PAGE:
Tuesday, January 17, 2012

Scientific Advancement

A Hollywood interpretation of Frankenstein is of a mad scientist who from his own insanity created an evil monster but the original Victor Frankenstein as depicted by Shelley is far from this pop culture image.  Victor is more of a man driven to the point of obsession to further scientific study than a man with truly evil intentions.   The creation of Frankenstein’s monster is an example of a scientist innocently experimenting with powerful reactions resulting in unforeseeably terrible consequences.  The reason perhaps that this novel is considered a classic horror tale in the twenty-first century is that the theory making it terrifying is still relevant if not more so today. That theory as suggested in Frankenstein being not the scary aspects of the monster itself but rather the fact that a man with reasonable intentions into the advancement of the scientific community can lead to a terrible disaster affecting innocent lives.  This theory is represented in the passage when Victor reflects on the night he created the monster and says “I had desired it with an ardor that far exceeded moderation; but now that I had finished, the beauty of the dream vanished, and breathless horror and disgust filled my heart”(99).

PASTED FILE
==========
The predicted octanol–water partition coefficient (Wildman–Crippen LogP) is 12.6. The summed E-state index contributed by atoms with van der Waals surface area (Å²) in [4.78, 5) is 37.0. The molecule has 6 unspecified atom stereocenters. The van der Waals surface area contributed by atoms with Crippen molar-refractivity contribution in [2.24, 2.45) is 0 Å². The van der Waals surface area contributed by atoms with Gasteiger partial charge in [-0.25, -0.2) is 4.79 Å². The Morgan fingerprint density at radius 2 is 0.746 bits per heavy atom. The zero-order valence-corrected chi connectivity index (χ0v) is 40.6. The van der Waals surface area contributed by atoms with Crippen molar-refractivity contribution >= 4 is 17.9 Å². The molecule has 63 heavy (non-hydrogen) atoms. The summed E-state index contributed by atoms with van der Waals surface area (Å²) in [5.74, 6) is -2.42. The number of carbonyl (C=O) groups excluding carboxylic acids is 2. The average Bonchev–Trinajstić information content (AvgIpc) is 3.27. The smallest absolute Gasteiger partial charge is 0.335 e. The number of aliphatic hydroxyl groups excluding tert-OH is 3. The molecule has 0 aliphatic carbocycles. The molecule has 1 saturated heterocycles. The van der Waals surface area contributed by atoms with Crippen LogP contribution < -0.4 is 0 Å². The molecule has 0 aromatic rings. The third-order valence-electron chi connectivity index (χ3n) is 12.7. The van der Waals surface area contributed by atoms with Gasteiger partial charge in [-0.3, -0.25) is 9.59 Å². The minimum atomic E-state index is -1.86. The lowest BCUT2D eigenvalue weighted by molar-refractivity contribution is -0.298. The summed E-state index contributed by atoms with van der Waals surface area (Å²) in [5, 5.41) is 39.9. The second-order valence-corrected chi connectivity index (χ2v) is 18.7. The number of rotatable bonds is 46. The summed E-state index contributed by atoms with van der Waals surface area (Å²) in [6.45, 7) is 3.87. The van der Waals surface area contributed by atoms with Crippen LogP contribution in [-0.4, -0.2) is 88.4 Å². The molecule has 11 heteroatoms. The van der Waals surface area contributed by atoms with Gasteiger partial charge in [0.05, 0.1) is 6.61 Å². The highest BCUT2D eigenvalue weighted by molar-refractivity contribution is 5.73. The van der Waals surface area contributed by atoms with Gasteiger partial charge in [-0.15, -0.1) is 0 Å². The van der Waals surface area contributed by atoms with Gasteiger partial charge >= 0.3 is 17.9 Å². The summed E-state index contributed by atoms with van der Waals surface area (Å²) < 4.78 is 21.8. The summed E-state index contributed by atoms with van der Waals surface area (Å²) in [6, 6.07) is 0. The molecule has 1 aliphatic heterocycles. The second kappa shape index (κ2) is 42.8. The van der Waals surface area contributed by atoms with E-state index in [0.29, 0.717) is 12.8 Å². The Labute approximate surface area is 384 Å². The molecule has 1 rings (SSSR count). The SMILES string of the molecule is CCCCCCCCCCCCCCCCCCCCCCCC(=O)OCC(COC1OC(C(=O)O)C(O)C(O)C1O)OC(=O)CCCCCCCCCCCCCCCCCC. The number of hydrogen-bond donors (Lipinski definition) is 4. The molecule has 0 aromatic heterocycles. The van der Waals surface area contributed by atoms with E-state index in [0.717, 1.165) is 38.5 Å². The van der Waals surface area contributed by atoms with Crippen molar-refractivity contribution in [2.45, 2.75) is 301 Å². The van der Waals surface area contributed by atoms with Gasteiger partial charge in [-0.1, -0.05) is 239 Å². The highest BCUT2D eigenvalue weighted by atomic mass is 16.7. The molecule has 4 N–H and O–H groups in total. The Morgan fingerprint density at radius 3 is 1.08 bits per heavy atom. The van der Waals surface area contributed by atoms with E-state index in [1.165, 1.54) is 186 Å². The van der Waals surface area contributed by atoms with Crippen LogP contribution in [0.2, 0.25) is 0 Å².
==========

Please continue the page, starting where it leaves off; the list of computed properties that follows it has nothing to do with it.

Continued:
It is interesting to consider the scientific advancement of the doctor as a child and into his work at the University from having a wild dream about science to actually creating a successful theory.  As a child he recalls not being forced into education but rather having an intrinsic desire to learn about the world and seeking out for himself different areas of study.  To fuel his thirst for natural science knowledge specifically he read what was accessible which was the works of early scientists with primitive ideas and concepts compared to those modern works he would learn later pick up at the University.  Though limited, these primitive works were important to his foundation and ultimately to the creation of the monster because although they were dated, they were more open to fantastical ideas about the possibilities of science.  These possibilities, such as the possibility to create life, is what ultimately drove the doctor to create the monster with the underlying idea that creating life could help with medicine.  This belief in the general unlimited possibilities that can come from scientific understanding is what created the chance for his revelation on how to create life.  After going to the college with this foundation and then employing the current techniques to the past fantastical dreams, Dr Frankenstein was in the perfect situation to truly advance science.  Advancements in science not just in science fiction, come from not a whole new research but more of a restructuring and new way of looking at studied phenomenon.  Those who advance science are often those who are able to just approach the situation differently and from there can add on to current thought.  It is this desire to advance science that leads him to become obsessed with testing his theories.  The difficulty with studying theories in the natural sciences on life is that death must also be considered.  Victor does see that he must study death but he neglects to realize that through creating life, there is the possibility to create death at the same time which is the ultimate result.